- TOP PLAYERSOffensePABLO S. TORRE | August 20, 2012
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- Faces in the CrowdJune 11, 2001
The coach peered outside. White students were streaming out of school to the applause of the crowd. The black kids were getting bumped and berated in the halls. Matthews sent word through the building: All varsity football players were to leave their classes and report to him--now.
Matthews, an ol' country boy from Arkansas, was shrewd; he'd glimpsed the future. One day, he'd warned his team, "there'll be black boys here so tall they can stand flat-footed and piss in a wagon bed, and you white boys won't even be team managers." But for now the school district wasn't even allowing the Little Rock 9 to hum in the school's a cappella choir, let alone tackle a white boy in front of 12,000 people, so nothing good could come of this.
"Sit down," the ex-Marine ordered as his players filed into a classroom. "Don't look out the window and worry about what's going on outside. If I hear of any of you getting involved in any of this, you're finished with football. You'll answer to me."
No coach on earth could make a player cry, crap and vomit all at once like Wilson Matthews could. Outside, the howling for the heads of the Little Rock 9 grew louder. Inside that classroom the Little Rock 42 sat in stone silence.
That silence is what today's players need to hear about. They understand the outsiders' pain, the loneliness that Minnijean Brown must've felt as she was about to enter her first English class that day 50 years ago. It's what occurs in the minds and hearts of the insiders that the kids need to grasp. It's Johnny Coggins whom they need to gather around, because if they don't understand the ambivalence that can take hold of even the good kids when the moment comes, they too one day might find themselves in quicksand....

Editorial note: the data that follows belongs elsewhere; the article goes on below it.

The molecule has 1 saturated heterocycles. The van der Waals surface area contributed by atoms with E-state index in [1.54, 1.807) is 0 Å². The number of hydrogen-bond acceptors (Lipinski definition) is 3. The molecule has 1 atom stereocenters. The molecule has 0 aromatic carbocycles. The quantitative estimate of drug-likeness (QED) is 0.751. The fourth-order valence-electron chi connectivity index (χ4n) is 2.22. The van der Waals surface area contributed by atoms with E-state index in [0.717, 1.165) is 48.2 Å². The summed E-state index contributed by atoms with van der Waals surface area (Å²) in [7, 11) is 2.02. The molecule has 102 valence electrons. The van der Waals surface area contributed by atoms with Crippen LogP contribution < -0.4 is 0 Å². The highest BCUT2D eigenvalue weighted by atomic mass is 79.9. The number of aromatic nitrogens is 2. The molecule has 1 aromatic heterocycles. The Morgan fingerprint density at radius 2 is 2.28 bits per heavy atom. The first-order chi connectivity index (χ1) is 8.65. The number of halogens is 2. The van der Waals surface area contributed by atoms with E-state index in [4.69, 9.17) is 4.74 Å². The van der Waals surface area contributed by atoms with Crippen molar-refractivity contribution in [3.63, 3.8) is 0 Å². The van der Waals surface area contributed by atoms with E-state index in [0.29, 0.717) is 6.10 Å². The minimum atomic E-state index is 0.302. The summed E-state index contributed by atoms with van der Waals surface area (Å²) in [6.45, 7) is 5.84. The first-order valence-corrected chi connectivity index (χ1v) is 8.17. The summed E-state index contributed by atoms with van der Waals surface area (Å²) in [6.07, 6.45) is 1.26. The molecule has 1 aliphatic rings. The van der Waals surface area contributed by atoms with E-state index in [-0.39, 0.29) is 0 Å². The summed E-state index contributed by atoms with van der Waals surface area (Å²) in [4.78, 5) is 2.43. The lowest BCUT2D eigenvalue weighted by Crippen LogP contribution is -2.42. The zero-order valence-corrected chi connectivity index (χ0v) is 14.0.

Johnny wasn't sequestered with the varsity that morning when Minnijean and the other eight black kids entered Central. He was a junior defensive end on the B team--not yet worthy of being summoned and supervised by Coach Matthews--sitting in Miss West's English class in a corner room nearest to a mob outside begging police to turn over just one of those Negroes, just one to be lynched as an example to the rest. He didn't agree with what they were screaming, he'd tell the kids today. On the contrary, he was discovering that day that he was a closet liberal, that he felt sick for those black kids, embarrassed for the whole human race. And still....
The classroom door opened. Minnijean entered and took a seat in the row next to Johnny, leaving him between the segregationists outside and her. His heart felt as if it would bang its way out of his chest. Three boys stood, flung their books to the floor, screamed at Minnijean and walked out. Miss West, a liberal, stared daggers at them.
The crowd outside urged the rest of the class to leave. Minnijean's dead-ahead gaze and small smile never flickered. The silence grew inside the bedlam. Johnny's mind raced. What if one of those nutballs out there had a gun? What if they branded him as what he was--a sympathizer--for not walking out? One of his best friends turned to him. "Let's get out of here," the boy murmured.
It caught Johnny by surprise. His pal was a straight-A student. The kids who were walking out to protest integration weren't the high achievers or the jocks. Johnny got B's and was one of Miss West's pets. And still....
What you need to understand, Johnny could tell the 2006 team, is how confusing the moment is, if you've never shone a light on your own shadows. Thunderclouds of anxiety, fleeting glimmers of rationalization: Miss West can't teach with this mob outside.... We can't learn anything today anyway.... Nobody can blame you, not in this madness.... Gotta stick with your buddy....